If you look at the four major components of the current account, three factors viz. Services Exports, secondary income and interest costs remained flat. The reason for the current account deficit in Dec-20 quarter was a $19.70 billion spurt in the trade deficit on the back of higher oil imports and sustained pressure on exports.
Merchandise Trade deficit widened sharply in Dec-20 quarter
If there was one factor that was responsible for the current account slipping into a deficit in Dec-20 quarter after 3 quarters of surpluses, it was the sharply higher trade deficit. From an average merchandise trade deficit of under $5 billion per month in the Sep-20 quarter, the trade deficit went up to $11.5 billion per month in the Dec-20 quarter. The export growth was constrained by global demand and availability of containers. The imports were higher on the back of revival in capital cycle and higher crude prices. The net impact led to the current account deficit in Dec-20 quarter.
What triggered the current account deficit in Dec-20 quarter
India’s current account has been in deficit for 20 out of the last 25 years. India reported current account deficits between 1995 and 2004. However, between 2004 and 2007 the current account turned into a surplus as there was a major thrust on exports. This was followed by 13 years of current account deficits till 2020 as imports continued to exceed imports by a huge margin. Check the table below.
|Pressure on Current Account (CA)||Amount||Boosting the Current Account (CA)||Amount|
|Q4 Trade Deficit||($34.50 bn)||Q4 Export of Services||+$23.60 bn|
|Primary A/C - Interest||($10.10 bn)||Secondary Income||+$19.30 bn|
|Negative Thrust on CA||(-44.60 bn)||Positive Thrust on CA||+$42.90 bn|
|Current Account Deficit||-$1.70 bn|
In the Dec-20 quarter, it was again about a spurt in the trade deficit as total trade reverted to pre-COVID levels and oil prices rose 3-fold since Apr-20. During the Dec-20 quarter, service export income and the secondary income flows were higher than previous quarter. However, the interest account also saw higher pay-outs as government borrowings went up sharply in FY21. The net impact was a current account deficit of $-1.70 billion Q3-FY21.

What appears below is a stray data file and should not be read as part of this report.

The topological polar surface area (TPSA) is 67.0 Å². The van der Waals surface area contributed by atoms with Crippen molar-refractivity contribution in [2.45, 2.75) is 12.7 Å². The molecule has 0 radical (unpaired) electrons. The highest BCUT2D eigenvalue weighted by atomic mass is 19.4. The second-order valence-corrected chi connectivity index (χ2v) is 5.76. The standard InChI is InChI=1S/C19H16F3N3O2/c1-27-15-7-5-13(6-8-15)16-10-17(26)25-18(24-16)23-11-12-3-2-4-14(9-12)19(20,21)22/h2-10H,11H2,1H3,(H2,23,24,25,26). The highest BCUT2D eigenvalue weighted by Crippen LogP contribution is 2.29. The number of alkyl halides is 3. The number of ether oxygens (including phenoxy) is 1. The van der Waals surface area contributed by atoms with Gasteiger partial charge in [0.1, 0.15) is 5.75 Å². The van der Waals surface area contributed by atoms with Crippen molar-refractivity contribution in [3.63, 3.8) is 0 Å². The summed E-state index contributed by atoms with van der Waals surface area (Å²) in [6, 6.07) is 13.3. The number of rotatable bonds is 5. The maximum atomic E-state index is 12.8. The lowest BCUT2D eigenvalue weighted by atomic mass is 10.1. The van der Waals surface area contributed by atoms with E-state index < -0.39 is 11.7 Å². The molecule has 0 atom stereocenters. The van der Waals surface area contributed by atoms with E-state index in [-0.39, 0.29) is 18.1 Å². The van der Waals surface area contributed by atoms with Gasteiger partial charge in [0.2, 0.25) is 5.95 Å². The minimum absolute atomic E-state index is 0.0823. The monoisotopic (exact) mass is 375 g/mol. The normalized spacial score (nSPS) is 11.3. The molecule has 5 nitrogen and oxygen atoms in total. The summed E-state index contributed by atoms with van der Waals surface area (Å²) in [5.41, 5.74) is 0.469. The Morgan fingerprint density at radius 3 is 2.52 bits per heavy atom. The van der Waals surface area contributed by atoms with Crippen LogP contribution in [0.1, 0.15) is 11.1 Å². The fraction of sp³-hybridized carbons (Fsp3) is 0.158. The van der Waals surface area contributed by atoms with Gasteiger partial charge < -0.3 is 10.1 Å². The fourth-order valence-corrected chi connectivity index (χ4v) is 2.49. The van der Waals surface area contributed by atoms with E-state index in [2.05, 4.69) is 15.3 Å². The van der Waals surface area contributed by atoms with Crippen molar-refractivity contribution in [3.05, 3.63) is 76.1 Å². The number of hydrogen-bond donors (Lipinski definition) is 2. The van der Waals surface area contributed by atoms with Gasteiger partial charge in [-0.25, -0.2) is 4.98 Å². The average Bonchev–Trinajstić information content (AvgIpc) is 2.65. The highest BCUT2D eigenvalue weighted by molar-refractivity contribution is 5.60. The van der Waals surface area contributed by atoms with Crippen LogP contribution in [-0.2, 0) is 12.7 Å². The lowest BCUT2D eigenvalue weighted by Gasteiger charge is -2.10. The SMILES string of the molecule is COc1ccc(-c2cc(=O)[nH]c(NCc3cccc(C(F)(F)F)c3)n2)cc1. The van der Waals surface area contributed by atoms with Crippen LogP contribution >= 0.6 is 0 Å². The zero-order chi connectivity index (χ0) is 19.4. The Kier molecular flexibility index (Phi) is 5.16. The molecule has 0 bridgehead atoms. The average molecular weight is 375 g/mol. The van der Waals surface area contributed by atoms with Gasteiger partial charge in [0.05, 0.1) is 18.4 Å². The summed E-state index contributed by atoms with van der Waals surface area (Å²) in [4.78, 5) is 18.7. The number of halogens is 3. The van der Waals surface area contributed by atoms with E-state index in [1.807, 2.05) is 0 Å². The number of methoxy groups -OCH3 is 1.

Major takeaways from the current account data for Dec-20 quarter
Here is a quick look at some key data points relating to the current account for the Dec-20 quarter and the first nine months of FY21.
- The current account deficit for Q3 of FY21 at $-1.70 billion represents -0.2% of the GDP for the quarter. With a current account surplus of $35.30 billion in the first two quarters and a deficit of just $-1.70 billion in Q3, India can look to comfortably report a current account surplus for FY21.
- The reason the current account slipped from $15.50 billion surplus to $-1.70 billion deficit was the widening of the merchandise trade deficit due to revival in growth impulses post-pandemic and higher crude prices spiking the value of POL imports.
- For the Dec-20 quarter, the services trade surplus improved by $2.5 billion on the back of sustained growth in software exports. Even the flows into India via remittances remained buoyant considering the attractive yields offered by Indian banks.
- On a you basis, the primary account outflows, essentially interest payments, were up 36% at $10.1 billion. This was reflective of a sharp spike in borrowings for the year from Rs700,000cr to Rs12,00,000cr. This will continue in FY22 also.
- For the first nine months of FY21 ending Dec-20, the current account reported a cumulative surplus of 1.7%. This compares favourably with a -1.2% current account deficit in the corresponding period of FY20.
The good news, despite the current account slipping into deficit, is that India may end FY21 with a decent current account surplus. But that was led by short term factors. In the medium term, the trigger could come from the self-sufficiency drive. The Atma Nirbhar scheme has two objectives of reducing substitutable imports and offering a platform for exports.
Apart from oil, India is looking to build self-sufficiency in Pharmaceutical APIs, specialty chemicals, electronics and telecom. That will be import substitution. Secondly, India is looking to become an export hub for automobiles, auto components, mobile phones and refining. The combination could mark a structural shift in the current account towards a long-term surplus. But for that; we may have to wait longer.